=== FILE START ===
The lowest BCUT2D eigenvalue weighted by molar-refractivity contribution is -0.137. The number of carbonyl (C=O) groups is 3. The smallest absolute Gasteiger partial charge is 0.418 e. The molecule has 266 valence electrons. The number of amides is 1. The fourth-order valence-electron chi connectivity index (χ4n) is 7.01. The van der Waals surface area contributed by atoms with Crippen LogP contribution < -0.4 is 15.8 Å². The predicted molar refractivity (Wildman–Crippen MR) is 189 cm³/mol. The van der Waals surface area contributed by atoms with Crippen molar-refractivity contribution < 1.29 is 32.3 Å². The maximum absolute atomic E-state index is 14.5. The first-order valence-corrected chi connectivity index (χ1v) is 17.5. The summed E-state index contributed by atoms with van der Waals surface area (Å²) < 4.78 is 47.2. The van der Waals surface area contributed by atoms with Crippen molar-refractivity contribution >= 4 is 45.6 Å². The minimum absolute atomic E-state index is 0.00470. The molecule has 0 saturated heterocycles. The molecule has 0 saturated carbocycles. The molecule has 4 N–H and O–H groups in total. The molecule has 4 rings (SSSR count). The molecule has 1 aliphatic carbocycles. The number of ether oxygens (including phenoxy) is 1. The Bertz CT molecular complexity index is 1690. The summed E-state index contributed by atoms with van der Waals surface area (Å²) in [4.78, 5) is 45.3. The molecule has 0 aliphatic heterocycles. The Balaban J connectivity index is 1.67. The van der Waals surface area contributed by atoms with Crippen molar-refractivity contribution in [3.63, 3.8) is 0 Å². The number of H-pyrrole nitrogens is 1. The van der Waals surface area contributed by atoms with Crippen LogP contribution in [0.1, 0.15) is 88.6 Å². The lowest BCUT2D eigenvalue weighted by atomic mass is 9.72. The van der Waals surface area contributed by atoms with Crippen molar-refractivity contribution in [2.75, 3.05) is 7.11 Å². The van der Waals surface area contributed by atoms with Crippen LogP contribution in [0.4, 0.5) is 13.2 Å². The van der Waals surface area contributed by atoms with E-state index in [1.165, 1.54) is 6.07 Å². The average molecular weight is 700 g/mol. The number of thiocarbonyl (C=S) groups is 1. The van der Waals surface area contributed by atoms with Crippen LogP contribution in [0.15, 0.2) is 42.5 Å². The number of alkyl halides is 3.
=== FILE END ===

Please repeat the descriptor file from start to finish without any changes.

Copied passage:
The lowest BCUT2D eigenvalue weighted by molar-refractivity contribution is -0.137. The number of carbonyl (C=O) groups is 3. The smallest absolute Gasteiger partial charge is 0.418 e. The molecule has 266 valence electrons. The number of amides is 1. The fourth-order valence-electron chi connectivity index (χ4n) is 7.01. The van der Waals surface area contributed by atoms with Crippen LogP contribution < -0.4 is 15.8 Å². The predicted molar refractivity (Wildman–Crippen MR) is 189 cm³/mol. The van der Waals surface area contributed by atoms with Crippen molar-refractivity contribution < 1.29 is 32.3 Å². The maximum absolute atomic E-state index is 14.5. The first-order valence-corrected chi connectivity index (χ1v) is 17.5. The summed E-state index contributed by atoms with van der Waals surface area (Å²) < 4.78 is 47.2. The van der Waals surface area contributed by atoms with Crippen molar-refractivity contribution >= 4 is 45.6 Å². The minimum absolute atomic E-state index is 0.00470. The molecule has 0 saturated heterocycles. The molecule has 0 saturated carbocycles. The molecule has 4 N–H and O–H groups in total. The molecule has 4 rings (SSSR count). The molecule has 1 aliphatic carbocycles. The number of ether oxygens (including phenoxy) is 1. The Bertz CT molecular complexity index is 1690. The summed E-state index contributed by atoms with van der Waals surface area (Å²) in [4.78, 5) is 45.3. The molecule has 0 aliphatic heterocycles. The Balaban J connectivity index is 1.67. The van der Waals surface area contributed by atoms with Crippen molar-refractivity contribution in [3.63, 3.8) is 0 Å². The number of H-pyrrole nitrogens is 1. The van der Waals surface area contributed by atoms with Crippen LogP contribution in [0.1, 0.15) is 88.6 Å². The lowest BCUT2D eigenvalue weighted by atomic mass is 9.72. The van der Waals surface area contributed by atoms with Crippen molar-refractivity contribution in [2.75, 3.05) is 7.11 Å². The van der Waals surface area contributed by atoms with Crippen LogP contribution in [0.4, 0.5) is 13.2 Å². The van der Waals surface area contributed by atoms with E-state index in [1.165, 1.54) is 6.07 Å². The average molecular weight is 700 g/mol. The number of thiocarbonyl (C=S) groups is 1. The van der Waals surface area contributed by atoms with Crippen LogP contribution in [0.15, 0.2) is 42.5 Å². The number of alkyl halides is 3.